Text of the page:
Azores: gotcha!

It bit choppier than expected yesterday (Thursday), but the lookout had seen sperm whales, so off we went. Once again, we were headed to the south of Pico, off the town of São João.

We stopped and put the hydrophone in just to make sure and, yup, we were close. The whales we could hear were a bit farther to the southeast, so we headed that way, only to have the lookout shout “Blow, behind you”! And sure enough about 300 m behind us, a sperm whale had surfaced. When they are getting ready to come up to the surface they stop clicking, which is why it wasn’t detected on the hydrophone. As we maneuvered to get around behind the whale, I thought I recognised the white marks on the dorsal from the other day. Sure enough when it fluked, it was “1198”, one of our well known females that had first been seen in 1989. This was very promising, “1019” has been seen with her the last few years and we missed her the other day. The second and third whales were also well known: “3186” aka “Bearpaw” and “2234”. We then spotted “1198” again, this time she had a calf with her, displaying suckling behaviour; arching up and diving next to the female’s dorsal fin. Then we saw “3186” once again. We decided we would watch one more, before heading back to Horta. Blow, this time a little closer to the shore. The dorsal fin was different to the others we had seen and looked familiar. “1019”!!! Yes! She was first seen in 1988, the same year that I started studying the whales and dolphins in the Azores. So she and “1198” are at least 40 years old, because when they were first sighted, they were identified as adults, rather than juveniles.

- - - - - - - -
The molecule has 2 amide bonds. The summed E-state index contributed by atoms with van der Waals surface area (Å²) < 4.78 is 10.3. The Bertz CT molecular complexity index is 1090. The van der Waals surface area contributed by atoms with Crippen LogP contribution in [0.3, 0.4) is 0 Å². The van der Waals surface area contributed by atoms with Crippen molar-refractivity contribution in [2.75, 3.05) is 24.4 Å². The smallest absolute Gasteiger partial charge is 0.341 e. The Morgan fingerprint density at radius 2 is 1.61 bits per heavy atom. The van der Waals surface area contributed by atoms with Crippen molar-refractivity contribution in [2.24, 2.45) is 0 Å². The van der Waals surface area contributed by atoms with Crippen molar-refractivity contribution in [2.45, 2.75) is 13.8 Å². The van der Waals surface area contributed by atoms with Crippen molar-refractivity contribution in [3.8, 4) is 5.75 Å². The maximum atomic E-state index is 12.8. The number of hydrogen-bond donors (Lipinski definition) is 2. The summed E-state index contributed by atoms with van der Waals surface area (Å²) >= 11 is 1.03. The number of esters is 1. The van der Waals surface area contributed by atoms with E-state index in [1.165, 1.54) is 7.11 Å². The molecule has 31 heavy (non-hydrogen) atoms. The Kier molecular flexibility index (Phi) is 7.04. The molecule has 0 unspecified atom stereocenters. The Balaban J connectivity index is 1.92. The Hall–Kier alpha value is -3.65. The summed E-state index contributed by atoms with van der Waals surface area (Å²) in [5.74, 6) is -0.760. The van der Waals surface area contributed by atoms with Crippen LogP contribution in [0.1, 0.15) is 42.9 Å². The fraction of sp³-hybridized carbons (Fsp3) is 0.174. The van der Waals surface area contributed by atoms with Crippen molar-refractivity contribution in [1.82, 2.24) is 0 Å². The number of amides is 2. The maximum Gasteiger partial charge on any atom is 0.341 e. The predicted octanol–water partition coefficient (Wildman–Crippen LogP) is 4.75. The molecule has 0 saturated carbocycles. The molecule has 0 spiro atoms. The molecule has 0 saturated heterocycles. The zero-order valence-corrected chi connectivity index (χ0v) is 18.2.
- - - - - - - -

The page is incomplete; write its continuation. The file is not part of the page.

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So off we headed back to Horta, with the lookout trying to find dolphins. And find them he eventually did! You can see from the track of the boat when we took a “hard left”! A couple miles further offshore from our course we found a group of spotted dolphin. These were the first spotted dolphin of 2020!! There were some very small calves in the group and they were riding the bow as they travelled towards the west against the waves. What a finale!

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What will the next trip bring? Watch this space. Thank you once more to Biosphere Expeditions, and everyone who has contributed to their appeal, for the funding to make these outings possible!

All pictures (c) Whale Watch Azores

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